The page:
Even someone who is not in tune with the art world would probably recognize the names Andy Warhol and Ai Weiwei.
Warhol is best known for his colorful commentary on American consumerism and is widely regarded as the Father of Pop Art. Weiwei has a diverse portfolio of contemporary work, ranging from architecture and sculptural installations to photography, that has provoked the government of his native China and delighted viewers throughout the world.
While incredibly different at first glance, the two legendary creators have more in common than what may first meet the eye, including a penchant for taking creative risks and a skill for using art to promote activism.
This Friday the National Museum of Wildlife Art will unveil a new exhibit titled “Valued Species: Animals in the Art of Andy Warhol and Ai Weiwei.” The show samples the two artists’ explorations of animals forms and meanings.
The exhibit has been stitched together by NMWA’s Curator of Art Tammi Hanawalt, who said she has wanted to bring the two artists together for years because they have both been involved in conservation efforts.
While Weiwei’s work tends to address human elements, and Warhol’s concern for wildlife and nature conservation is more evident, Hanawalt said both look at art “as consumerism.”
“So, [“Valued Species”] looks at how we value both art and wildlife,” Hanawalt said. “And that’s where I found that commonality between the two.”
“Valued Species” is not be the first time the two artists have been exhibited together, but having the opportunity to showcase them side by side in a town like Jackson is no ordinary feat.
The exhibit will pull from Weiwei’s “Zodiac” series, which consists of animal portraits representing the 12 signs in the Chinese zodiac. Bronze versions of “Zodiac” were on display from May 2015 to January 2016 outside the museum, overlooking the National Elk Refuge. For this version Weiwei used thousands of colorful LEGO building blocks. According to Hanawalt, as much as it addresses animals the series also speaks on politics, identity and even nationalism in China.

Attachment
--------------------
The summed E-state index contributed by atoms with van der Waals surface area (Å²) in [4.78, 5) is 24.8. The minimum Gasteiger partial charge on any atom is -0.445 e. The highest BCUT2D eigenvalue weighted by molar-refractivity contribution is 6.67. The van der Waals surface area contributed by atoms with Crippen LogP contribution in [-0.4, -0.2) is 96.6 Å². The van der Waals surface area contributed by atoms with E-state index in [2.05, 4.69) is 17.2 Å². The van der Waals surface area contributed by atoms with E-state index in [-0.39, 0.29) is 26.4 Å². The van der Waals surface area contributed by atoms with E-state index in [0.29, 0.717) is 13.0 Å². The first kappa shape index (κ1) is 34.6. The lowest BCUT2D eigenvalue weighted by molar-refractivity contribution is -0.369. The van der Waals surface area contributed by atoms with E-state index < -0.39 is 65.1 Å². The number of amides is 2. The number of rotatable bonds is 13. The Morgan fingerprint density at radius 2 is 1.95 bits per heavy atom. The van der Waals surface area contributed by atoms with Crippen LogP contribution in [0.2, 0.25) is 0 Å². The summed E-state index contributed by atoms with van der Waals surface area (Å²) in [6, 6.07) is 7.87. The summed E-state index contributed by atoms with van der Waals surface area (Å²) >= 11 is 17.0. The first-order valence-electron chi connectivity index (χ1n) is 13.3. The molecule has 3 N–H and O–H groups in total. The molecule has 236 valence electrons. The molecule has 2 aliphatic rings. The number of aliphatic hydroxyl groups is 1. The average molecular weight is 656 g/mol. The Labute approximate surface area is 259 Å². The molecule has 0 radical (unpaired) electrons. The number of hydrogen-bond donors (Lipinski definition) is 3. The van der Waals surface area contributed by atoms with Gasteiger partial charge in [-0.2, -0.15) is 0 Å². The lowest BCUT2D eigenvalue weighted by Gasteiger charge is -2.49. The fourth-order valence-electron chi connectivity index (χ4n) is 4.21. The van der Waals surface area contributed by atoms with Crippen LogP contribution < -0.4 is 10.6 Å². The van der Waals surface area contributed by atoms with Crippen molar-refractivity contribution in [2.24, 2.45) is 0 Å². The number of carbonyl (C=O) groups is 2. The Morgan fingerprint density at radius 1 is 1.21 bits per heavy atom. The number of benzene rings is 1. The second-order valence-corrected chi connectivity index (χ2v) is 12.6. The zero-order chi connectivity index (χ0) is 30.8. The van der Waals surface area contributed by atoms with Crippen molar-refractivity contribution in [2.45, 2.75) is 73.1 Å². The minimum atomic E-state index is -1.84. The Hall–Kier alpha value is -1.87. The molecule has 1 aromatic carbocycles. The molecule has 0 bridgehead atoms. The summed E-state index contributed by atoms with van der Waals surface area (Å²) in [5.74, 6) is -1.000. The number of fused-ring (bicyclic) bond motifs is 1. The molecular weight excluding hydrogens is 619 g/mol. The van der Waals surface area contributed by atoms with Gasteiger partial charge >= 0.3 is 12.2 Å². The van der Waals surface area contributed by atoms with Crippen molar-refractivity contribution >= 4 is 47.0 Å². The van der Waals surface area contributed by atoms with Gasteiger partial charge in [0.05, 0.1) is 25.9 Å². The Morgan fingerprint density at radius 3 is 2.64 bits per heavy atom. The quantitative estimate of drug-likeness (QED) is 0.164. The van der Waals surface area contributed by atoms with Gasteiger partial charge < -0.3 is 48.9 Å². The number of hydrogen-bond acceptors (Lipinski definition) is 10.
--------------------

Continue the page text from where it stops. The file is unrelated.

“Those heads aren’t necessarily made because they were Chinese fables,” Hanawalt said. “There’s a whole deeper level to that artwork that I would really like people to consider. … I really want them to think about how other cultures have implemented wildlife into art as well.”
“Zodiac” will visit the National Museum of Wildlife Art for a summer vacation from its usual home in a New York City gallery.
Warhol’s contribution, on the other hand, will not have to travel far. The 10 screenprints of his “Endangered Species” series are part of the museum’s permanent collection and are well-liked by museum-goers, Hanawalt said, depicting animals listed on the Endangered Species Act of 1973.
“Andy Warhol had the idea of making celebrities more like divine beings, by honoring them, the way they’re looked at, and considering the way they’re looked at in culture,” Hanawalt said. “He did the same thing with these animals that were becoming extinct at the time.”
The curator said the exhibit will also consider what has happened to the animals since Warhol created the prints. The majority, she said, remain on the endangered species list.
“Valued Species” will hang alongside another of Hanawalt’s recent shows, “Un/Natural Selections,” which explores how contemporary art depicts and uses wildlife. She said the two exhibits complement each other nicely.
“I think together the whole thing is a really great experience,” Hanawalt said.
Visitors can find “Valued Species” in the museum through early October.
General admission tickets are available on the National Museum of Wildlife Art website at WildlifeArt.org/visit/buy-tickets, or can purchased day-of in person. ￼